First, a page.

Are online reviews undermining the restaurant industry? Or are a few disgruntled diners ruining it for everybody?
A decade ago, the restaurant critic was a journalist who had landed the most enviable scoop of all – while his colleagues reported from war zones or investigated fraud, the restaurant critic dined out in style for a living. Today, the restaurant critic can be anyone with a craving for Thai, a smart phone and Internet access. Websites such as Urban Spoon or Eatability provide a place for diners to post reviews promoting or slamming last night’s dinner venue.
Online reviews are not subject to verification, so it is arguably possible to manipulate the public perception of a restaurant, simply by posting countless reviews on various sites. A restaurant can boost its profile by posting a series of glowing reviews praising the food, the service and the ambiance – and nobody will realise the “reviews” were all written by the chef and the head waiter.
Demands for regulation
Now restaurant owners are banding together to demand that such websites should be regulated to stamp out false and misleading reviews. CEO of Restaurant and Catering Australia (RAC), John Hart says that most online review platforms do not require a complainant to leave contact details, so it is impossible for the restaurant to verify the complaint or respond to it directly.
“About 10 percent of our members have made complaints about online review platforms, due to the fact that it is unclear whether the comments posted are legitimate and who the author is,” Mr Hart said.
“The websites are not compelled to pass the complainant’s information to the business, as it breaches privacy laws.”
Mr Hart believes the anonymity of review sites has led to some businesses commissioning reviews in order to enhance their own reputation or damage the reputation of a competitor.
So how does a potential diner judge a restaurant according to the reviews? If there are a phenomenal number of good reviews, start by looking at the dates of the reviews – it is extremely unlikely that scores of customers all had a 5-star experience at the same restaurant in one night. For bad reviews, check out the profiles of the reviewers – do they always post bad reviews? Could the problem have been solved simply by talking to the manager?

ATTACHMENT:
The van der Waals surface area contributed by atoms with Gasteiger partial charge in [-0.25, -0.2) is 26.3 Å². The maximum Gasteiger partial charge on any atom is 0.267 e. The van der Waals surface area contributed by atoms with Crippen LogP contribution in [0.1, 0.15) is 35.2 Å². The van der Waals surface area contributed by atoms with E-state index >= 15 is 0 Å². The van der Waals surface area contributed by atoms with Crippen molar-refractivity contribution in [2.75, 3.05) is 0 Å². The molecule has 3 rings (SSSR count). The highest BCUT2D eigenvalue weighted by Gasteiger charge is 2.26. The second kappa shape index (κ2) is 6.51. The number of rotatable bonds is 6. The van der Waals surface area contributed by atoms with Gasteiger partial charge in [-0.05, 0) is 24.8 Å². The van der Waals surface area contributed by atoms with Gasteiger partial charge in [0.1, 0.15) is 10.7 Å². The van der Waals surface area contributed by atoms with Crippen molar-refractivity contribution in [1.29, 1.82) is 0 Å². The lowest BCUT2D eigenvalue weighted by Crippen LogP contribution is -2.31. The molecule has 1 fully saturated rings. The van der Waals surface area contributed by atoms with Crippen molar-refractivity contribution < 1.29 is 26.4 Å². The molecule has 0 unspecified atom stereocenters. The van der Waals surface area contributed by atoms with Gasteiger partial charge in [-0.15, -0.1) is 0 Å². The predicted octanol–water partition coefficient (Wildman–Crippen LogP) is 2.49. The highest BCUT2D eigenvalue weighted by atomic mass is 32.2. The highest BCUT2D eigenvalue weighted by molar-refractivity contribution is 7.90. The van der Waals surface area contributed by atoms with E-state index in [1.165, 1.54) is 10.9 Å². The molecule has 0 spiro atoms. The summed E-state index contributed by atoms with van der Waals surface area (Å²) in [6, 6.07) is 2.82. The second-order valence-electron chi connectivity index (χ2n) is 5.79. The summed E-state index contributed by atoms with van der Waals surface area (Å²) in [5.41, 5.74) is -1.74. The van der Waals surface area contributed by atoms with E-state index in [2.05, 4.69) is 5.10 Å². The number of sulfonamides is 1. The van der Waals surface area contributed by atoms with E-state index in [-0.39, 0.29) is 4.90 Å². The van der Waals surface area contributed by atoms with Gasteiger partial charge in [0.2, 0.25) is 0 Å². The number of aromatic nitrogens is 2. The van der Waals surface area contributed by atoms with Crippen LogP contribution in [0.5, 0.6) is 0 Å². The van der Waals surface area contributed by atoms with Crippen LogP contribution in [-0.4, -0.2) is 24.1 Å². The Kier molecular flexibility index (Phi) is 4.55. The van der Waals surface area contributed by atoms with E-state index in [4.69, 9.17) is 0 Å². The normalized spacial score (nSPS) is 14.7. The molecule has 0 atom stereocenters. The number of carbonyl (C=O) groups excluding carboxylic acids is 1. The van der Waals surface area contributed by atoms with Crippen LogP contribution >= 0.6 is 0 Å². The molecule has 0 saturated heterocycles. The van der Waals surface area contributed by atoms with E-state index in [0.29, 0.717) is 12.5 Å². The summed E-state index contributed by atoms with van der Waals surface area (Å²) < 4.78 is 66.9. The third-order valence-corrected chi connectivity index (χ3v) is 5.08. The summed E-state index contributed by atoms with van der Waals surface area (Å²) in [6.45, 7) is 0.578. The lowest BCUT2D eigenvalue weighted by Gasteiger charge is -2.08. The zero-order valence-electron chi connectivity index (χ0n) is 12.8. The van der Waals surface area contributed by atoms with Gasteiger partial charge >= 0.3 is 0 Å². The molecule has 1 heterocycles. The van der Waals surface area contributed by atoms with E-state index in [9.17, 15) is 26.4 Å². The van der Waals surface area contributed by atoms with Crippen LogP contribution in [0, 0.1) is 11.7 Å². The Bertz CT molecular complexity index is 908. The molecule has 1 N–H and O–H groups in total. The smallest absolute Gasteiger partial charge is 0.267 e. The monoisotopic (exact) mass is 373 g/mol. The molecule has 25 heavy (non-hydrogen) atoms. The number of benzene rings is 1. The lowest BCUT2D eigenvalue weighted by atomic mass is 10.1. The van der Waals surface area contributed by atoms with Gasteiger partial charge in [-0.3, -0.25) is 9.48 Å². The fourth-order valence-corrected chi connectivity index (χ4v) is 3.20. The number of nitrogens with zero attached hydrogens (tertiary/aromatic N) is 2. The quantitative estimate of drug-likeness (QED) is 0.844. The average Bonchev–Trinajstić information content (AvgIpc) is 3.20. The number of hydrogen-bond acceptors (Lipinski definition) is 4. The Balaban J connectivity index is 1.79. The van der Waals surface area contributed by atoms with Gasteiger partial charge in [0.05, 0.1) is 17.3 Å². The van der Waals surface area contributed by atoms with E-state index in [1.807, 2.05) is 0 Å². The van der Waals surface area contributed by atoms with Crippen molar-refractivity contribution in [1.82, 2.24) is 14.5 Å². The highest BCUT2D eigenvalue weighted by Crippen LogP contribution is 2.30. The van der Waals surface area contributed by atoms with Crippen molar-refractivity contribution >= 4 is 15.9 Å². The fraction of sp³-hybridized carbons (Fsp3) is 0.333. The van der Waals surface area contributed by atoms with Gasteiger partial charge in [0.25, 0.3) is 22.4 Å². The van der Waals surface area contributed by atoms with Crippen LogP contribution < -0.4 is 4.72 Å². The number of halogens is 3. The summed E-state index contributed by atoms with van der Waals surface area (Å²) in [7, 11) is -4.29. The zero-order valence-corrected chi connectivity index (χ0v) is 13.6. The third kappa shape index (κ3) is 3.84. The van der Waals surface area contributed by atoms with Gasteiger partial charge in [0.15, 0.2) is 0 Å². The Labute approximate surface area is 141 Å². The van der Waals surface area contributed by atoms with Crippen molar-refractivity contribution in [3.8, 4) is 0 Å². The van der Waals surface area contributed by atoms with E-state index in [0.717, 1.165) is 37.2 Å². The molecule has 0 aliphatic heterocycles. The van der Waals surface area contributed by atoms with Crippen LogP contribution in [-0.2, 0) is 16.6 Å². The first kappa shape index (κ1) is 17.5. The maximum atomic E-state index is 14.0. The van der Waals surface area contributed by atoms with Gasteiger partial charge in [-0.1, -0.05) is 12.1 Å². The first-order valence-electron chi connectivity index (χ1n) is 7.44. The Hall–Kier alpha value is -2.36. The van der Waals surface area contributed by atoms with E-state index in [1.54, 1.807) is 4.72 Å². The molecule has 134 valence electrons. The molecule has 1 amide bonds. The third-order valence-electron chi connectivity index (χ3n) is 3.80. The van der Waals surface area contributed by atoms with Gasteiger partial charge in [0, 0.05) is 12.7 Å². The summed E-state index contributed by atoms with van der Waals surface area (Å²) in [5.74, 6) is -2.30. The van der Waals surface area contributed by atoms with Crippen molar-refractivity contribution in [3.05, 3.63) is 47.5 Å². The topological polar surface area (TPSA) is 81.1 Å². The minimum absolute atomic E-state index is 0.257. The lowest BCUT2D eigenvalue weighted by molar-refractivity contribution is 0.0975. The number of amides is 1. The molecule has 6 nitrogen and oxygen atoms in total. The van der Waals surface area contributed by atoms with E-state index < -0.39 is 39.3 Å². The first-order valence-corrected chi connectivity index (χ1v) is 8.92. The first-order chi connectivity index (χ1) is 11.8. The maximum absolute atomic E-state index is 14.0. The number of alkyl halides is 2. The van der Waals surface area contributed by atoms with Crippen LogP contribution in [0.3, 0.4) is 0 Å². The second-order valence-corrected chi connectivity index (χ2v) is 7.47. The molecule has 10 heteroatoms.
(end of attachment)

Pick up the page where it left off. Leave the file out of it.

The anonymous restaurant reviews on sites like Urban Spoon and Eatability are posted under user names so it is possible to informally trace the review history under that user name, just as you can read all the reviews for one particular restaurant.
Monitoring the reviews in this way, there doesn’t seem to be any indication of “making” or “breaking” a restaurant through an avalanche of positive or negative reviews, although some reviewers post an extremely high number of reviews within a short time frame. One reviewer, who posts as “Sir and M’Lady Dine Out”, is a dedicated amateur reviewer and posts several reviews with photos a week, covering restaurants all over Australia.
Most reviewers tend to post a variety of good and bad reviews and most complaints are about issues that would have been better resolved directly with the restaurant, such as bad service or poorly prepared meals. Many others are simply gripes about not enjoying the food: “The food served is amateurish and pretentious, taste was average if not poor, and the menu of course is very much overpriced! Serving is way small too!”
A Chef’s Perspective
Chef of Six Strings Brewing Company in Erina, Simon Leese says that while online reviewers provide great publicity without the expense of major advertising, one disgruntled customer can override all the other positive reviews.
“People with a gripe tend to post more than those with a positive experience,” says Simon. “We don’t have any control over removing posts or keeping the comments in perspective.”
Simon believes that television shows like Master Chef have a strong influence on diners. “Everyone wants to be a food critic, and everyone believes they can make it at home,” he says.
Try for yourself!
Ultimately, the only way to truly know the quality of a restaurant is to sample the food yourself. Who knows, you might be inspired to write your own review!
Sample bad reviews:
“We ordered their salad which was of lower quality than my sister-in-laws salads… And the piece de resistance or should I say piece de extravagance was the fried ice cream, while it tasted ok, the price certainly made you expect a lot more than just ok.”
“The strawberry and ricotta muffin is delicious, but their masala chai tea is just water and milk. I forgot what else we ordered (from the menu) and that’s probably a testament to how average it was.”
“Honestly, I only come here for fried ice cream. My best friend’s mother makes better dishes, with more vibrant flavours and whatnot.”
“We’ve been to this restaurant at least ten times and every meal I’ve ordered, they’ve consistently given me one piece of meat, that’s right, one piece only.”
“We gave our dog some of the coconut sorbet. He loved it. We didn’t.”
*Images courtesy of theweekendedition.com.au and beverfood.com